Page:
Day One – written by Wendy Lambert
Our first full day in Israel started off strong. We went to the ancient port city of Caesarea. The city is located on the shore of the Mediterranean Sea. It was developed by King Herod the Great who used a technique from Rome that allowed concrete to be created underwater. With that knowledge, he was able to build a port that drew in shipping from all over the world. It also was a resort city with a swimming pool, hippodrome, and theater that sat over 4000 people. We were able to visit the theater and were stunned at how well it has stood the test of time. But the real reason we were visiting the beautiful city was to learn more about our own connection to the Church. The apostle Peter was sent to Caesarea to preach to a Gentile – a Roman soldier by the name of Cornelius. A Gentile converted to become a Christian; our spiritual roots are found in Caesarea!
We then went to Megiddo. Megiddo is one of the most famous battlefields in the world. It was a chariot city and we walked up the same route that the horses would have raced up to the stables. While there we were shown several troughs made from stone. It is far more likely that the manger in which baby Jesus slept, was made of stone rather than wood. Megiddo is on a mountain directly across from Nazareth. Between the two cities is the Jezreel Valley, which is also called the Valley of Armageddon. The name “Armageddon” comes from the Hebrew words: “Har” = Hill, and “Megiddo” – meaning “Hill of Megiddo”.
We crossed the Jezreel Valley to go to Mount Precipice. It is the traditional site that an angry mob took Jesus to the top of a cliff determined to throw him off when he miraculously turns and walks back down through the crowd.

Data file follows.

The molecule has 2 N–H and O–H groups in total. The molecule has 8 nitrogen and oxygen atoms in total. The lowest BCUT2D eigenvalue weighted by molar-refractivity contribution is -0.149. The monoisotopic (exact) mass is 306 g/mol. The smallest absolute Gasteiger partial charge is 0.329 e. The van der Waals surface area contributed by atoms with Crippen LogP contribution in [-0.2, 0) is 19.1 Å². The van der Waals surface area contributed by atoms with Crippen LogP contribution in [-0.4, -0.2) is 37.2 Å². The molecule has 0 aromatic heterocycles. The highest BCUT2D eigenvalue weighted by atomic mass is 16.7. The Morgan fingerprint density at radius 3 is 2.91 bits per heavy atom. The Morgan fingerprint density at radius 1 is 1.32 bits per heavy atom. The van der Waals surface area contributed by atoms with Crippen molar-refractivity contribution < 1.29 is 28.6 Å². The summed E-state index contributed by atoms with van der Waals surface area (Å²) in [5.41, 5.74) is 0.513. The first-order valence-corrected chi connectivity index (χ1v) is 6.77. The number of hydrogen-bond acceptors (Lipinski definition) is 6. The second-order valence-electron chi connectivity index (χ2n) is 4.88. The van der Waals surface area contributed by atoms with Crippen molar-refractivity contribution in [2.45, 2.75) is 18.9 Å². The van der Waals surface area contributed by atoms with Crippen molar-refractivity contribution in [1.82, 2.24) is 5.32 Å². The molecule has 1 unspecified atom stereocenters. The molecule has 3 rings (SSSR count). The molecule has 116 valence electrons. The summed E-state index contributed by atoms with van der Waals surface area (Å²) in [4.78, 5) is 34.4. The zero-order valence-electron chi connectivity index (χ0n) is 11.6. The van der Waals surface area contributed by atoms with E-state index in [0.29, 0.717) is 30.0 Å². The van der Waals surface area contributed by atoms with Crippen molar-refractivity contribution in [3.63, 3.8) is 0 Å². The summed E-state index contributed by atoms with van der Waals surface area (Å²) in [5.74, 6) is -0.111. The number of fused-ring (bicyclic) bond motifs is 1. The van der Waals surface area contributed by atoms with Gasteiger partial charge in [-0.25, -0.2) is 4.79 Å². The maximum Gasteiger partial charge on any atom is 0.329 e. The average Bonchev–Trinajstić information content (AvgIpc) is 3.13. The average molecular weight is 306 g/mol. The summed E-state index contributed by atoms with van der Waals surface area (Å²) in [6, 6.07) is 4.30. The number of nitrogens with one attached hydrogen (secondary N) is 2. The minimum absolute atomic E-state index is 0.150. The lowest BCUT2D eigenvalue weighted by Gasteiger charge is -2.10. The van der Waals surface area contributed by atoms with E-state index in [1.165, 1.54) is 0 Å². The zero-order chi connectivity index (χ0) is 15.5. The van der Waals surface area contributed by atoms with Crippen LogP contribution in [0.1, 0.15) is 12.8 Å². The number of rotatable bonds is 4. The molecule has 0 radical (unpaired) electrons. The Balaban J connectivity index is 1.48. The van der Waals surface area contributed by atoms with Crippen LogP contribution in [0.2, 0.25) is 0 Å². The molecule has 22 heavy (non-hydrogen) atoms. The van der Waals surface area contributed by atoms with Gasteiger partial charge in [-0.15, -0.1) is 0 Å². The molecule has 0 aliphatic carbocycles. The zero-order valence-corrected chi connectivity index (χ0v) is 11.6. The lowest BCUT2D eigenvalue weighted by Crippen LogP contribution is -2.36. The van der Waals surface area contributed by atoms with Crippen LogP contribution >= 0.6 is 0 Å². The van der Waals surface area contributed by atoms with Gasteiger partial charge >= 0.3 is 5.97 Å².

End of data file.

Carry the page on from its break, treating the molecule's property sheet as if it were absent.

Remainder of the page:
Our last stop of the day was to Magdala. Mary Magdalene was a famous resident of the town. A few years ago a Catholic church had started preparations to build a hotel for pilgrims when they discovered a synagogue that dated back to the first century. In the time since, a major archaeological dig has taken place. We were able to see the mosaic tile on the floor, the frescoes that were still on the columns and walls, and the replica of a large stone where the reader would roll out the Hebrew texts to read to the congregants. There is a significant probability that the disciples and Jesus had worshipped there. I can’t begin to describe the feeling of standing at a place where Christ had read Scripture, preached and taught.
It was an incredible beginning of our trip! We experienced God’s presence through the beauty of the land, the historical and religious sites, and through fellowship with one another.